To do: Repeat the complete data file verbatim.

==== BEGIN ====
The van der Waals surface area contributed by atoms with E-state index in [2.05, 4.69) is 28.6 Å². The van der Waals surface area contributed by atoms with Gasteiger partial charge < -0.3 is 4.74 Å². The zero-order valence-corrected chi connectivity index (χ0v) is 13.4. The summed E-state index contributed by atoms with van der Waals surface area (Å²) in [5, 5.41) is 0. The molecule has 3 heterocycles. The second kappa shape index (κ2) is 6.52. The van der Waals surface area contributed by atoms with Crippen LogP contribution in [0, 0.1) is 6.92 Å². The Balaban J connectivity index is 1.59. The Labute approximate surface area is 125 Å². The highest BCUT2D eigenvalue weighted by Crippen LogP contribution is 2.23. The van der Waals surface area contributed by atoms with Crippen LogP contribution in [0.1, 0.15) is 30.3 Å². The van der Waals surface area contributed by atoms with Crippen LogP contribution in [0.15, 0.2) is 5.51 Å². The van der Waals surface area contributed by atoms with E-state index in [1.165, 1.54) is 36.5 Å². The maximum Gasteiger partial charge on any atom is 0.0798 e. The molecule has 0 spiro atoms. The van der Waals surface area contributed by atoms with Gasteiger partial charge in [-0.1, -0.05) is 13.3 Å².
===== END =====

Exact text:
The van der Waals surface area contributed by atoms with E-state index in [2.05, 4.69) is 28.6 Å². The van der Waals surface area contributed by atoms with Gasteiger partial charge < -0.3 is 4.74 Å². The zero-order valence-corrected chi connectivity index (χ0v) is 13.4. The summed E-state index contributed by atoms with van der Waals surface area (Å²) in [5, 5.41) is 0. The molecule has 3 heterocycles. The second kappa shape index (κ2) is 6.52. The van der Waals surface area contributed by atoms with Crippen LogP contribution in [0, 0.1) is 6.92 Å². The Balaban J connectivity index is 1.59. The Labute approximate surface area is 125 Å². The highest BCUT2D eigenvalue weighted by Crippen LogP contribution is 2.23. The van der Waals surface area contributed by atoms with Crippen LogP contribution in [0.1, 0.15) is 30.3 Å². The van der Waals surface area contributed by atoms with Crippen LogP contribution in [0.15, 0.2) is 5.51 Å². The van der Waals surface area contributed by atoms with E-state index in [1.165, 1.54) is 36.5 Å². The maximum Gasteiger partial charge on any atom is 0.0798 e. The molecule has 0 spiro atoms. The van der Waals surface area contributed by atoms with Gasteiger partial charge in [-0.1, -0.05) is 13.3 Å².